Couldn’t it just be that magnetic fields are harder to deal with? I mean, there’s all those cross products and stuff… That’s also a possibility. That probably wouldn’t produce a negative correlation with homework, though– if anything, you’d expect students to get better with practice.
Which brings up another thing: What does this mean for teaching? Should you stop making weak students do homework? That’s one of the frustrating things about this paper (and a lot of education research, for that matter)– they identify a problem, but don’t do much to suggest solutions. They do note that this finding seems to run counter to the usual advice– most of the time, we tell students who are struggling to do more homework, not less– but it’s kind of hard to tell what to do instead. To be fair, though, this is a surprising enough result that it’s worth publishing even without a suggested solution.
But is this going to change your approach? Not immediately. For one thing, the effect isn’t all that big, and I’d want to see it confirmed by somebody else. More than that, though, I’m not entirely sure that this is broadly applicable.
Why not? Well, this is a study based at the Air Force Academy, where all entering students are required to take two terms of physics. This includes the 40-ish percent of them who go on to major in non-scientific subjects.
While this is great from a sample size perspective– they’re teaching 1000 students a year in intro physics, so it’s easy to get statistical power in only a few years of testing– it might mean that their sample doesn’t generalize. Their lowest tier of physics aptitude is going to include a bunch of non-scientists who probably wouldn’t take physics at all at most other schools. The students I see in Union’s intro classes might not include any from the population showing the strongest negative effect in this study.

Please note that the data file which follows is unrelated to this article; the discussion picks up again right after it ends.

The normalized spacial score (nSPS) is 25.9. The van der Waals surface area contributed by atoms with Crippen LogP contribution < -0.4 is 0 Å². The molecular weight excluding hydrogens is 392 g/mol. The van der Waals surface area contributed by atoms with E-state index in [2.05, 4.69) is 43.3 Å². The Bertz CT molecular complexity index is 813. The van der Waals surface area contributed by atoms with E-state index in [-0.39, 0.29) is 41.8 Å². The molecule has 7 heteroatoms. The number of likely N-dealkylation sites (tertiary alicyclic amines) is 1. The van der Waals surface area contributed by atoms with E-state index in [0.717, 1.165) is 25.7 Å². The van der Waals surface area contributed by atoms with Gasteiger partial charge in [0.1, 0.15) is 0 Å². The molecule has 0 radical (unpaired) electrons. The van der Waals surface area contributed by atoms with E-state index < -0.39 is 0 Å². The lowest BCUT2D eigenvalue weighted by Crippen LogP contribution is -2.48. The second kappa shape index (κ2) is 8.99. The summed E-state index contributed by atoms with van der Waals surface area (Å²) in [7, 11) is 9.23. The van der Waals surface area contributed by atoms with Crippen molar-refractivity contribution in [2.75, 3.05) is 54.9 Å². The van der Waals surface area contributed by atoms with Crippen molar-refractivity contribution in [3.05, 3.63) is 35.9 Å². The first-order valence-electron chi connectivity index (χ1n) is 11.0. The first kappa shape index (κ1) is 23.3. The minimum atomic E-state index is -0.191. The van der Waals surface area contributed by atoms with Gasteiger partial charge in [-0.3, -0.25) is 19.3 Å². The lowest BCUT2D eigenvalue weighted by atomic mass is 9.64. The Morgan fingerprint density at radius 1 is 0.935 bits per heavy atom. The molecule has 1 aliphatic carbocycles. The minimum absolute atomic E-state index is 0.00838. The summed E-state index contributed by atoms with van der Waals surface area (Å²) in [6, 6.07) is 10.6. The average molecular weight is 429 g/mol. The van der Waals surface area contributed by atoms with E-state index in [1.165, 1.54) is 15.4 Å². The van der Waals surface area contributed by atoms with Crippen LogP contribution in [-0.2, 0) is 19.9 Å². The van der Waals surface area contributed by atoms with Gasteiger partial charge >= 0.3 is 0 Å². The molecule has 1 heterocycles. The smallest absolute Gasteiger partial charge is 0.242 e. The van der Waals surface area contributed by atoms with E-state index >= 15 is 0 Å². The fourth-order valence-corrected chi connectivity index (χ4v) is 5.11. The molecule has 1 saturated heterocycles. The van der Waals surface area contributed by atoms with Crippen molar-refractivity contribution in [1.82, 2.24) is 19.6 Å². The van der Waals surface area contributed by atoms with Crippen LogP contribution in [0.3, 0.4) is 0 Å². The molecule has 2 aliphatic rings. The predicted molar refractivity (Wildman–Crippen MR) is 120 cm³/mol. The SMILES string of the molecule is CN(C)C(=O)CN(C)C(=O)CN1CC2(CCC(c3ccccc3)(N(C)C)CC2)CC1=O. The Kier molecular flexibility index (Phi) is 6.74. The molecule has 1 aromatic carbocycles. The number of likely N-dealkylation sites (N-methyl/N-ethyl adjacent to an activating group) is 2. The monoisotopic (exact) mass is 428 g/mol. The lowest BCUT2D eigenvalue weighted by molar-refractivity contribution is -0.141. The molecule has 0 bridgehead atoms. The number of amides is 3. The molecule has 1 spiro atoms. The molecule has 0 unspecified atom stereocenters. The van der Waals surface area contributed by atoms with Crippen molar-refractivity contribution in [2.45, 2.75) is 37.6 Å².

So, in the end, I think this is probably saying something interesting about the way students learn physics, but might not have that much practical application. Then again, a different approach to homework that turned the negative correlation around for the weakest students might well produce a dramatic improvement in the stronger students, as well. Which would be worthwhile.
As there isn’t any such approach on offer yet, though, I’m going to hold off on making changes until somebody suggests one. This is definitely something to keep an eye on, though.
And, as a nice bonus, it’s a great excuse for not doing my physics homework! I’m making a rational strategic decision to improve my grade! Well, as long as you’re happy with thinking of yourself as a low-aptitude student, that is.
Oh, yeah. Good point. I guess my ego does demand that I do my homework, after all. Vanity: a powerful force for good. In physics education, anyway…
F. J. Kontur, & N. B. Terry (2013). The benefits of completing homework for students with different
aptitudes in an introductory physics course Physics Education arXiv: 1305.2213v1